Commitments DocumentView commitments to advance the Global Strategy for Women’s and Children’s Health.
2010Sweden’s strong commitment to Women’s and Children’s health is clearly reflected in Sweden's policy for global development , in Sweden's international policy on Sexual and Reproductive Health and Rights (SRHR) and in the Policy for Gender Equality and the Rights and Role of Women . In the bilateral development cooperation support is primarily given to the strengthening of national health and education systems with a focus on a broad SRHR approach. A range of funding and other mechanisms is used. Policy dialogue and strategic partnerships are essential to raise awareness and build capacity with regard to phenomena related to maternal and child health including controversial issues such as access to safe abortions. Globally Sweden supports the UN system (UNFPA including the UNFPA/ICM program to strengthen midwifery, UNICEF, UNESCO), global initiatives (GAVI, Education for all Fast Track Initiative, GFATM) and civil society (IPAS, IPPF, Men Engage network). To further strengthen the commitment a special effort on MDG5 has been developed . The ambition is to raise awareness and build capacity to improve maternal health at all levels of development cooperation. Sweden also endorses the G8 Muskoka Initiative for Maternal, Newborn and Child Health, and has made a substantial allocation in the budget bill proposed to parliament for 2011 to further strengthen work to improve child health.
2011Sweden has enhanced its commitment to the Global Strategy for Women's and Children's Health during 2011. Contributing to the achievement of the MDGs, especially MDGs 4 and 5, is one of the core focuses of Swedish development aid, which amounts to approximately 1% of its annual Gross Domestic Income. In 2011, Sweden has committed to allocate 500 million Swedish kroner to combat child mortality and maternal mortality and promote health, education and youth entrepreneurship. In addition the Swedish Minister for International Development Cooperation has announced that Swedish development aid has the ambition of helping save the lives of 250,000 children, as well as 50,000 women who otherwise would lose their lives due to complications arising from pregnancy or childbirth. Sweden will support, through bilateral development cooperation, efforts to strengthen national health and education systems, in order to generate better access to sexual and reproductive health. A range of different funding mechanisms are utilized and policy dialogues and external partnerships are essential to Sweden's assistance. Sweden will continue its support to UNFPA, UNICEF and UNESCO; global initiatives such as the GAVI Alliance (with $201 million for the period 2011-2015), the GFATM; and civil society (Ipas, IPPF, MenEngage Alliance). Sweden endorses the G8 Muskoka Initiative on Maternal, Newborn and Child Health.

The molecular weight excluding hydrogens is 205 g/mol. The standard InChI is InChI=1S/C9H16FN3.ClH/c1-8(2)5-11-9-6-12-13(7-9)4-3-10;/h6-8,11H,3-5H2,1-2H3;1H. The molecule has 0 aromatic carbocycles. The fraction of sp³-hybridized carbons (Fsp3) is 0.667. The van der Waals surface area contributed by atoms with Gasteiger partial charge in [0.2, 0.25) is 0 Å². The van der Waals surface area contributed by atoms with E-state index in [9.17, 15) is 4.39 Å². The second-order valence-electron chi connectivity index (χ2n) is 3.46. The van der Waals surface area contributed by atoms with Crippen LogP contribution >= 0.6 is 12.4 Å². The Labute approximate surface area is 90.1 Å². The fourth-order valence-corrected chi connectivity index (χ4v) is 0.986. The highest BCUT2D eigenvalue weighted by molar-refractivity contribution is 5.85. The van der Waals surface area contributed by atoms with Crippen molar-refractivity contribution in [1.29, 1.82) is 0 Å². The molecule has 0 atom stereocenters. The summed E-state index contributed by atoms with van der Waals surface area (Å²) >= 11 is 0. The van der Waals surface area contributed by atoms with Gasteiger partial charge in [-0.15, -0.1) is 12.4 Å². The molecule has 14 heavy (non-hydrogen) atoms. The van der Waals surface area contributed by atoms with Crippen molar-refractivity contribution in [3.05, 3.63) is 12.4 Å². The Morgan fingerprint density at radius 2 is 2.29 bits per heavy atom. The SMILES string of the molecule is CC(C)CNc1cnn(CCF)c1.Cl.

2012—Born Too SoonThis report puts important attention to an area within the continuum of maternal and newborn health care. Knowledge and interventions to prevent prematurity is a neglected area in many countries of the world; especially in low income countries. For Sweden and Sida the reduction of newborn morbidity and mortality remains a high priority. We are committed to reducing the incidence of prematurity and to do so mainly through support to capacity building of a competent midwifery workforce. An educated and professional midwife provides a number of important prerequisites for preventing pre-term births as well as identifying and caring for the pre-term baby. As part of the global movement to reduce MNC mortality Sida will work to increase awareness of the role midwives can play and improve education and working conditions to allow midwives to play a significant role in the prevention of premature birth and competent care for the pre-term baby.
2012—London Family Planning SummitSweden’s priority is to work in the most effective way for the rights and improved health of women and girls in the most vulnerable countries in Africa. The Swedish government will continue to be a major player, both financially and politically, in the issue of family planning. Sweden will increase spending on contraceptives from its 2010 level of US $32 million per year to US $40 million per year, totaling an additional US $40 million between 2011 and 2015. Sweden also commits to ensuring that support of family planning utilizes existing structures for financing and support, and is contributing to the broader agenda of Millennium Development Goal’s (MDG) 4 and 5. The government plans to increase its contribution to MDG 4 and 5 from its current amount of US $450 million per year.